He was born Eugenio Maria Giuseppe Giovanni Pacelli on March 2, 1876 in a third floor apartment in the Palazzo Pediconi along the narrow Via degli Orsini in the shadow of St. Peter's across the Tiber. His father had been dean of the College of Vatican Lawyers and when he was a young boy the family moved to a larger home practically a stone's throw from the Vatican in a magnificent villa at 290 Via Aurelia, which today is the General House for the Missionary Oblates of Mary Immaculate. Law had been part and parcel of the Pacelli family since 1819 when Cardinal Caterini had asked his nephew Marcantonio Pacelli to study Canon Law in Rome. It was Marcantonio who, besides being Eugenio's grandfather, founded the official Vatican newspaper L'Osservatore Romano, still going strong today. The Pacelli family were robust and lived long. Marcantonio lived to be 102 and his brother Felice lived one year longer. In fact, the latter spanned three centuries, being born in 1799 and dying in 1902. Marcantonio had ten children, one of whom - Filippo followed in his father's footsteps and became a solictor at the Sacra Rota. He took for his wife the diminutive, pious and pretty Virginia Graziozi and together they had four children: Giuseppina, Francesco, Eugenio, and Elizabetta. The family was extremely close and Filippo strongly encouraged his children to follow in the family tradition of law. Francesco took up the calling, becoming the dean of the lawyers of the Holy Rota and playing a significant role in negotiating the Concordat known as the Lateran Treaty which officially recognized Vatican City as a sovereign state during the pontificate of Pope Pius IX. While both Francisco and Eugenio were involved in law and the Vatican, the latter had a higher calling and opted for the seminary, much to his father's chagrin. But after a year of trying to talk him out of it, Filippo gave his blessings to his younger son and Eugenio entered Capranica College, a famous and aristocratic seminary in Rome.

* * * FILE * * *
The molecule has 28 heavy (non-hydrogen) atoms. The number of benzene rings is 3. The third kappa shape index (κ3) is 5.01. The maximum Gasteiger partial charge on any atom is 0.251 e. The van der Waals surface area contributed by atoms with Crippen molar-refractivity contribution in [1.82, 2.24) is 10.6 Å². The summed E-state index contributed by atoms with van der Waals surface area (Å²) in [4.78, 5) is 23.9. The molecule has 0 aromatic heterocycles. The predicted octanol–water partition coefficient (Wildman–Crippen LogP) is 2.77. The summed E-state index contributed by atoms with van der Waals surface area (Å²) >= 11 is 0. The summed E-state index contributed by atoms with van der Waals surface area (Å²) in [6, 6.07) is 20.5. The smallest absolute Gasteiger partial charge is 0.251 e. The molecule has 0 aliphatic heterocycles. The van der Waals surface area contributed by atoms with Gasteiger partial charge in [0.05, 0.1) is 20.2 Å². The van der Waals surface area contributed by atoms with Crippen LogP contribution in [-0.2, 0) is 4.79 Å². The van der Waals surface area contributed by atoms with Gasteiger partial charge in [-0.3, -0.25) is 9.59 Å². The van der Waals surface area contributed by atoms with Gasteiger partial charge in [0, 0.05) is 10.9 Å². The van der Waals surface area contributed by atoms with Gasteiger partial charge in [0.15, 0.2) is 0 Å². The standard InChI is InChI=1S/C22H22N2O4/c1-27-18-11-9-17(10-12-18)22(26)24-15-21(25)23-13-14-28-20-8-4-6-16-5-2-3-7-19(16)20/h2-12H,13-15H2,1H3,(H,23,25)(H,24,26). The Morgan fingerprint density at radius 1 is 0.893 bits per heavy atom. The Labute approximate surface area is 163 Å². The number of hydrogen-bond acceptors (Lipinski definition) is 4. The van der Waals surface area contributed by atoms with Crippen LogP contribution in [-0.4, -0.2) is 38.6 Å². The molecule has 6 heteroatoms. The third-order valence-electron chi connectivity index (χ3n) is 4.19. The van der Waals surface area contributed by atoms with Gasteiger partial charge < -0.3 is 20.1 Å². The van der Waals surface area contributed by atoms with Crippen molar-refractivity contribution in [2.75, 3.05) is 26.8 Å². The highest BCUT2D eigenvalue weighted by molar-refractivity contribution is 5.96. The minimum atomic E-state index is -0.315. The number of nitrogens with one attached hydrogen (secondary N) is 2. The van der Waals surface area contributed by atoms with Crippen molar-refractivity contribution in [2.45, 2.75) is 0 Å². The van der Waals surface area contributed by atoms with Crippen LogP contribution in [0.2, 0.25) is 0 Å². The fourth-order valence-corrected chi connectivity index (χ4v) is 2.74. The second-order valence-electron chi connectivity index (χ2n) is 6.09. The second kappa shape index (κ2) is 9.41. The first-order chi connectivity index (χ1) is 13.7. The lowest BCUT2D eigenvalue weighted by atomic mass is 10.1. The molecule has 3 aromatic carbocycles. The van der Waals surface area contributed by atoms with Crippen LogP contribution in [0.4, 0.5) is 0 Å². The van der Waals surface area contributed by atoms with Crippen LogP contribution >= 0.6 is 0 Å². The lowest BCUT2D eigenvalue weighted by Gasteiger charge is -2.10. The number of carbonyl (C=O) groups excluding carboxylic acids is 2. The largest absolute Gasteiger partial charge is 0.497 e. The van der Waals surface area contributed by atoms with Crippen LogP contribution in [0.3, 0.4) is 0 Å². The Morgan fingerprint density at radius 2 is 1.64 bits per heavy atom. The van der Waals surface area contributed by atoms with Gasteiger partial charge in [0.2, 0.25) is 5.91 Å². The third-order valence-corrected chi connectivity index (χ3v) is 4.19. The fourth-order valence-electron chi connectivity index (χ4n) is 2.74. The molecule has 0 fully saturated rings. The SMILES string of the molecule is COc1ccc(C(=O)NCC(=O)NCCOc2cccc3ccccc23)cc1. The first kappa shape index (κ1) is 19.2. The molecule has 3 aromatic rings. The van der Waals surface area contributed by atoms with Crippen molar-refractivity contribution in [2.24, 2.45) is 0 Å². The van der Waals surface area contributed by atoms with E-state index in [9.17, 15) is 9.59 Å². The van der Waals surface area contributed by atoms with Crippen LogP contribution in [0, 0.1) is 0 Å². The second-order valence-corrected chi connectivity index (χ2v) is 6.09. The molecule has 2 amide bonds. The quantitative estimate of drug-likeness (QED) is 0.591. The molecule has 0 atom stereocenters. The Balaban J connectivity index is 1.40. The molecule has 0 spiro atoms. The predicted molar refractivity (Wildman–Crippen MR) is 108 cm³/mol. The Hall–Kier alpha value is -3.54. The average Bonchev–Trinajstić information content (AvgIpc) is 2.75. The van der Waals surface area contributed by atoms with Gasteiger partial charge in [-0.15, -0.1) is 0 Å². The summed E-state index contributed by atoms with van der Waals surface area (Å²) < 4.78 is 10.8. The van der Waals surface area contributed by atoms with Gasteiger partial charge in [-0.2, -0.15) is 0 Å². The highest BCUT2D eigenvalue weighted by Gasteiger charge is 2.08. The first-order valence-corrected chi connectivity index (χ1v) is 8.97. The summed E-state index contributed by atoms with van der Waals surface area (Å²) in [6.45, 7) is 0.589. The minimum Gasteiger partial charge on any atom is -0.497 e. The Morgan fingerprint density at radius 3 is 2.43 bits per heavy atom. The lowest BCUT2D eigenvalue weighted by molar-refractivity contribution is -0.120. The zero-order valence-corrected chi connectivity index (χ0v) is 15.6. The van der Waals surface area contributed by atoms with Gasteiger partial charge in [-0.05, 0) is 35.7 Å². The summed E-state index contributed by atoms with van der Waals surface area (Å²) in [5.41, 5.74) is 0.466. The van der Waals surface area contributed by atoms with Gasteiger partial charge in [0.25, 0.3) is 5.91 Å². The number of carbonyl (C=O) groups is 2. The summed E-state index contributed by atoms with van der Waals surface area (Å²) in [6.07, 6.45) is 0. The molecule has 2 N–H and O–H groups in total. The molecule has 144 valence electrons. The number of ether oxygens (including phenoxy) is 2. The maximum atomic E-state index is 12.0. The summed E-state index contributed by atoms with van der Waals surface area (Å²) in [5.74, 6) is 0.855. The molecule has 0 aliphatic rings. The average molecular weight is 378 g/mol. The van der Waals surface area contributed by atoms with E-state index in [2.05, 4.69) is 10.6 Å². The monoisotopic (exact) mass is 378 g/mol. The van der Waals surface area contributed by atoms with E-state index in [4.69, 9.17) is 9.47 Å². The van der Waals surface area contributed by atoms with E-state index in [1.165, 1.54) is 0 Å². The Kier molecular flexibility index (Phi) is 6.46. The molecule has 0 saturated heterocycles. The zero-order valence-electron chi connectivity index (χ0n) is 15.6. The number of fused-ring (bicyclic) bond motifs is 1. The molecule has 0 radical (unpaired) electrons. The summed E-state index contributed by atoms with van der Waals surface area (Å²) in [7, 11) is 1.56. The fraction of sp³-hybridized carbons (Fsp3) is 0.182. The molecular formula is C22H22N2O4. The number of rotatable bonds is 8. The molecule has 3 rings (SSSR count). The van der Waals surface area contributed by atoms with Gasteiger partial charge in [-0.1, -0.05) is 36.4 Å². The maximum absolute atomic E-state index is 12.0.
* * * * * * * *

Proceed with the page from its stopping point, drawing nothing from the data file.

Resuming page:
He was ordained Padre Pacelli on April 2, 1899 and stayed in the realm of law by becoming a professor of Canon Law at the Academy of Noble Ecclesiastics in Rome. Pope Leo XIII appointed him Papal Secretariat of State in 1901 and three years later Leo's successor Pope Saint Pius X assigned Father Pacelli and Archbishop Pietro Gasparri the monumental task of working up a new codification of Canon Law which was completed and issued in 1917. Gasparri not only went on to become Cardinal Gasparri but served as Secretariat of State for the Holy See under Pope Benedict XV and Pope Pius XI. Father Pacelli was awarded the title of Monsignor in 1905 and nine years later one of Pope St. Pius X's final appointments was rewarding Eugenio for his tireless efforts by naming him Secretary of the Papal Department of Extraordinary Eccelesiastical Affairs. Three years later Benedict XV consecrated Monsignor Pacelli a bishop, naming him Titular Archbishop of Sardes and assigning him as Apostolic Nuncio to Bavaria. He became the Pope's eyes, ears and voice in an attempt to end World War I through Papal mediation. He was well received by the Kaiser King Ludwig III of Bavaria and German Chancellor Theobald von Bethmann-Hollweg, but peace was delayed when the Russian Revolution gave a false sense of hope to the Kaiser that victory was within reach with the fall of the Czarist regime. Because of this setback, the Kaiser rebuked overtures for peace in 1915. Four years later the Spartacists invaded Pacelli's Nunciature in Munich and angrily pointed their loaded rifles at the future Pope. Pacelli had always longed to be a martyr but God had other plans for this special, chosen prelate and the Holy Spirit inspired him to say to the would-be firing squad in a calm tone, "It is never wise to kill a diplomat." Alarmed at his calmness, they turned on their heels and left with no further disturbance.